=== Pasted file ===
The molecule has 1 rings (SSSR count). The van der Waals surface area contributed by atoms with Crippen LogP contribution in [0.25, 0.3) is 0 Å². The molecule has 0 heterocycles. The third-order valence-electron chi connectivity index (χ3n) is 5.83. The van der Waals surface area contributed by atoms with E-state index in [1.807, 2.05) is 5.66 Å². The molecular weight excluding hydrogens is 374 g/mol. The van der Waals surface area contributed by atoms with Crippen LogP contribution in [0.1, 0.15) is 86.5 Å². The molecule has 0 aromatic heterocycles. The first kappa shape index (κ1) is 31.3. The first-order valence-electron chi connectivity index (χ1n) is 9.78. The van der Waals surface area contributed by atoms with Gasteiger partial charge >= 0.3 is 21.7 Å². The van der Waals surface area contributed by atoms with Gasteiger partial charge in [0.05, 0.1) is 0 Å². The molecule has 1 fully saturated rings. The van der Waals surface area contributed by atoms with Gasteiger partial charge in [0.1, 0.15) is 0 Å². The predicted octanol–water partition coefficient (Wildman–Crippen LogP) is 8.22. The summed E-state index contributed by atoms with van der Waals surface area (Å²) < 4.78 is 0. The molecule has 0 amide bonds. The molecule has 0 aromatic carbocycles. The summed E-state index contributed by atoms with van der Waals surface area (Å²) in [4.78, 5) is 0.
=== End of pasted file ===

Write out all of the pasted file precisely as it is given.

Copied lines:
The molecule has 1 rings (SSSR count). The van der Waals surface area contributed by atoms with Crippen LogP contribution in [0.25, 0.3) is 0 Å². The molecule has 0 heterocycles. The third-order valence-electron chi connectivity index (χ3n) is 5.83. The van der Waals surface area contributed by atoms with E-state index in [1.807, 2.05) is 5.66 Å². The molecular weight excluding hydrogens is 374 g/mol. The van der Waals surface area contributed by atoms with Crippen LogP contribution in [0.1, 0.15) is 86.5 Å². The molecule has 0 aromatic heterocycles. The first kappa shape index (κ1) is 31.3. The first-order valence-electron chi connectivity index (χ1n) is 9.78. The van der Waals surface area contributed by atoms with Gasteiger partial charge >= 0.3 is 21.7 Å². The van der Waals surface area contributed by atoms with Gasteiger partial charge in [0.05, 0.1) is 0 Å². The molecule has 1 fully saturated rings. The van der Waals surface area contributed by atoms with Gasteiger partial charge in [0.1, 0.15) is 0 Å². The predicted octanol–water partition coefficient (Wildman–Crippen LogP) is 8.22. The summed E-state index contributed by atoms with van der Waals surface area (Å²) < 4.78 is 0. The molecule has 0 amide bonds. The molecule has 0 aromatic carbocycles. The summed E-state index contributed by atoms with van der Waals surface area (Å²) in [4.78, 5) is 0.